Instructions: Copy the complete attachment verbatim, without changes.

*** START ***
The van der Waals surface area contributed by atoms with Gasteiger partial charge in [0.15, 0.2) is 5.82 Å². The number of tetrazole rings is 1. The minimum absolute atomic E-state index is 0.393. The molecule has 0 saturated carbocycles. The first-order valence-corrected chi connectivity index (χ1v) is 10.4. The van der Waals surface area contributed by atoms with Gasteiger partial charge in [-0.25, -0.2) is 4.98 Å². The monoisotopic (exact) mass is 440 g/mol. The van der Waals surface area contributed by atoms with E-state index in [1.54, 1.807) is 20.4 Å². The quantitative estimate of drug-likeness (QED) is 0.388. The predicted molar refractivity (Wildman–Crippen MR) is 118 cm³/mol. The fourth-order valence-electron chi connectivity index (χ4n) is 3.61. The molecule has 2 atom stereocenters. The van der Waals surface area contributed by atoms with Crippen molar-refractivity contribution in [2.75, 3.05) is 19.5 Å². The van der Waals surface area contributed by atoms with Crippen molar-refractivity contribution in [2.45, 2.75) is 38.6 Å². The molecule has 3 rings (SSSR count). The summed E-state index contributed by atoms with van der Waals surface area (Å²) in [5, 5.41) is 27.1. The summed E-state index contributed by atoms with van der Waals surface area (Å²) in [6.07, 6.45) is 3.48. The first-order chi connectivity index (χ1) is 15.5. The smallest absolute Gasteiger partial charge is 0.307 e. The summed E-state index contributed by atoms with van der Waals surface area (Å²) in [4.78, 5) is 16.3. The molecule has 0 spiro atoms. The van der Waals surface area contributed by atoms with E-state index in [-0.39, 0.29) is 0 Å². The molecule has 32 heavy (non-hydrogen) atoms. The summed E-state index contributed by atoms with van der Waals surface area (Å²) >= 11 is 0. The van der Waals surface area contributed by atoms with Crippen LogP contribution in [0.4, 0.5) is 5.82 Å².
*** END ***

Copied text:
The van der Waals surface area contributed by atoms with Gasteiger partial charge in [0.15, 0.2) is 5.82 Å². The number of tetrazole rings is 1. The minimum absolute atomic E-state index is 0.393. The molecule has 0 saturated carbocycles. The first-order valence-corrected chi connectivity index (χ1v) is 10.4. The van der Waals surface area contributed by atoms with Gasteiger partial charge in [-0.25, -0.2) is 4.98 Å². The monoisotopic (exact) mass is 440 g/mol. The van der Waals surface area contributed by atoms with E-state index in [1.54, 1.807) is 20.4 Å². The quantitative estimate of drug-likeness (QED) is 0.388. The predicted molar refractivity (Wildman–Crippen MR) is 118 cm³/mol. The fourth-order valence-electron chi connectivity index (χ4n) is 3.61. The molecule has 2 atom stereocenters. The van der Waals surface area contributed by atoms with Crippen molar-refractivity contribution in [2.75, 3.05) is 19.5 Å². The van der Waals surface area contributed by atoms with Crippen molar-refractivity contribution in [2.45, 2.75) is 38.6 Å². The molecule has 3 rings (SSSR count). The summed E-state index contributed by atoms with van der Waals surface area (Å²) in [5, 5.41) is 27.1. The summed E-state index contributed by atoms with van der Waals surface area (Å²) in [6.07, 6.45) is 3.48. The first-order chi connectivity index (χ1) is 15.5. The smallest absolute Gasteiger partial charge is 0.307 e. The summed E-state index contributed by atoms with van der Waals surface area (Å²) in [4.78, 5) is 16.3. The molecule has 0 spiro atoms. The van der Waals surface area contributed by atoms with E-state index in [-0.39, 0.29) is 0 Å². The molecule has 32 heavy (non-hydrogen) atoms. The summed E-state index contributed by atoms with van der Waals surface area (Å²) >= 11 is 0. The van der Waals surface area contributed by atoms with Crippen LogP contribution in [0.4, 0.5) is 5.82 Å².